Making the Ask: How Asheville Habitat Increased Gifts with Emotional, Integrated Fundraising

Just before 5 o’clock on New Year’s Eve last week, I received an email from Kit Rains, Development Director at the Asheville Area Habitat for Humanity, letting me know that they had an increase in donations after using some tips I gave during a webinar. I love hearing from nonprofits on what works for them (and what doesn’t) so it was a great way to end the year!

I asked Kit, Ariane Kjellquist, the Communications Director, and Communications Coordinator, Greta Bush, to share a little more about the end of the year campaign and how it came about.

Ariane said that traditionally their holiday campaigns were strictly direct mail pieces, but in 2011 they began posting the solicitation to their website and Facebook Page in addition to running an ad for two weeks in their local newspaper. For their 2012 campaign, they stuck to these channels, but added a follow-up email campaign as well.

Using what they learned in the webinar, a little over a week after the direct mail piece landed in mailboxes, they sent a follow-up email to everyone that had also received the mailer. They included the ask again as part of a Thank you/Happy New Year’s email on December 28.

Using the integrated email marketing, the average holiday gift was $50 higher than in past years!

But it wasn’t just about the emails. Kit shares, “Our process included an interdepartmental session to brainstorm what invokes good feelings during the holidays and what would make you open a card during the season.  We tried to make it concise and directive and let the fonts, picture and ‘feeling” work hard for us. ”

Ariane agreed saying, “Typically our name, mission or vision is more clearly communicated on the cover – a house of some sort, or a family or child. We actually did not tie-in a specific homeowner story or quote as we usually do. Our design was simple, appealing and intriguing. Some have said it looked more like a holiday card or a shopping guide than an appeal; which perhaps enticed more people to open it.”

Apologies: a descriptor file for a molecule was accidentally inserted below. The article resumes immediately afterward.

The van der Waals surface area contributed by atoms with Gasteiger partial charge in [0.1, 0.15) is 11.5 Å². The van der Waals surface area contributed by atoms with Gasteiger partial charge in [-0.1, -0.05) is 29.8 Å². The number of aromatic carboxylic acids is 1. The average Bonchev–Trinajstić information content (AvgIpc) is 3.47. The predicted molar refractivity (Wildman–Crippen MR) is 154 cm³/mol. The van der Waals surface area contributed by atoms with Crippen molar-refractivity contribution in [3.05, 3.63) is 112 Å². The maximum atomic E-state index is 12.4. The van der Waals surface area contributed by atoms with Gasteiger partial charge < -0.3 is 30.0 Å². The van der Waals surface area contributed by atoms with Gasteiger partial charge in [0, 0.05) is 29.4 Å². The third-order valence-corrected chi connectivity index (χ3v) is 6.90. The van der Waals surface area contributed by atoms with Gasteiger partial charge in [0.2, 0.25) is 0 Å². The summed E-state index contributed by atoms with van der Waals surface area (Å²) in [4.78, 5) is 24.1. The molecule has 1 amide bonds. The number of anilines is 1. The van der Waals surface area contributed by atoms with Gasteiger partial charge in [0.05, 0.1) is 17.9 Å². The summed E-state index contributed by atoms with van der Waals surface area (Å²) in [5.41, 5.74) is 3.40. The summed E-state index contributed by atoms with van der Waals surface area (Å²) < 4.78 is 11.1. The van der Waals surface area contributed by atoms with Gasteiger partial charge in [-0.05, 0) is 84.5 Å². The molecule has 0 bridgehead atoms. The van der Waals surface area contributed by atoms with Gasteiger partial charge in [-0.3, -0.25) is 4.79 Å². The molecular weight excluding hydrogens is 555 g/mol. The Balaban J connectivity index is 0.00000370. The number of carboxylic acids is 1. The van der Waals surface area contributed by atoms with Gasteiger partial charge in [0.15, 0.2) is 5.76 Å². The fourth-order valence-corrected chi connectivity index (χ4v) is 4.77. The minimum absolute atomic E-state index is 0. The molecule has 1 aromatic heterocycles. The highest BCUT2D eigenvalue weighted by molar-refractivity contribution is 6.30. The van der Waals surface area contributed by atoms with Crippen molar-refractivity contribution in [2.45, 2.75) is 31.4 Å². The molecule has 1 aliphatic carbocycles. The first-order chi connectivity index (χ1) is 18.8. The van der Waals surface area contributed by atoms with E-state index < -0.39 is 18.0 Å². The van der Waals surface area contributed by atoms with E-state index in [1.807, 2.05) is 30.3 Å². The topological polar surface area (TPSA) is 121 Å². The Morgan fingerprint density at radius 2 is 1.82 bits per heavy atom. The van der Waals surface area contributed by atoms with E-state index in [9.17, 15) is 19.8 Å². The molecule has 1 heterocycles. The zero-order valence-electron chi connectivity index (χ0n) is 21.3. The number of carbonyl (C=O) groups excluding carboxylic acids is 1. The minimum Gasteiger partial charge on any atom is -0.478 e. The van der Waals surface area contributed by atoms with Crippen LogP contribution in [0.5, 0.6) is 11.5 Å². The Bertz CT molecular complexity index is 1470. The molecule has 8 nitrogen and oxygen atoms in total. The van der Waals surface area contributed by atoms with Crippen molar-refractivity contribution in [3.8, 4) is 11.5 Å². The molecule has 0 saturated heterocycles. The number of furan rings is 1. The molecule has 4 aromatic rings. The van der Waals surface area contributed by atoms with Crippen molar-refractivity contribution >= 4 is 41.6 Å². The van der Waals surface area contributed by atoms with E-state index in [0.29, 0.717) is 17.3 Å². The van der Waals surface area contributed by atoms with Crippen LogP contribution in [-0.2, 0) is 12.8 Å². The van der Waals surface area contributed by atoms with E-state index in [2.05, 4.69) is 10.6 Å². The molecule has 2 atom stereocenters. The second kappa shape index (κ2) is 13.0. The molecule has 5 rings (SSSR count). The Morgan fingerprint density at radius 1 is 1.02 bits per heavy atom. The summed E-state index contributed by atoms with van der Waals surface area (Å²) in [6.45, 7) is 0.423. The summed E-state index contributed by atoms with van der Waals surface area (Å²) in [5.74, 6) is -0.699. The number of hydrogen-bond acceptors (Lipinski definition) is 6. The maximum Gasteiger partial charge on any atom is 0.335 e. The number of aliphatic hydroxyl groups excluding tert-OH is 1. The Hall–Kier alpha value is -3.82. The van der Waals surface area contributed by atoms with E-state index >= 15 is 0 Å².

Here is the mailer, and you’ll have to agree, it’s pretty darn cute.

The return envelope had the same picture of the kids baking with the caption, “Home…where memories are made.” They did spend more money on printing than they had in the past, but they all agreed it was worth it. One donor said she put the piece on her mantel with her other holiday cards.

Their email follow-ups used the same imagery and included a button to donate online through their website or share via social media networks.

Ariane also attributes the success of this year’s campaign to their more direct ask. Using the recipe metaphor was a creative way to clearly let the donors know that their support helps families. It’s emotional without being too sappy, but the ask itself (“Make a gift…”) is very easy to understand and follow.

Too many nonprofits are vague or timid when asking for donations and lose their audience quickly using generic words in the ask like help or support. Supporters need to know how to help or support you.

Here are some things your nonprofit can do to have a successful campaign based on the success of the Asheville Area Habitat for Humanity:

  • Integrated email marketing. Use all of your communications channels to push the same message. Ariane also shared that the giving for their spring fundraising appeal from last year increased 43% when they sent two e-mails as follow-ups to the mailed piece.
  • Seek more input. Involve staff from various departments in the brainstorming sessions. Having everyone on the same page will make it easier to stay on message.
  • Simple, appealing, intriguing design. The image of three children baking holiday cookies evoked a warm feeling. Use imagery to compel your supporters to want to know what this is all about.
  • More directive ask. In the past, they used a lot of “pleases” and “thank yous,”  but this year they simply said make a gift to help. Don’t be rude, of course, but be straightforward and let supporters know exactly what they can do and how to do it.

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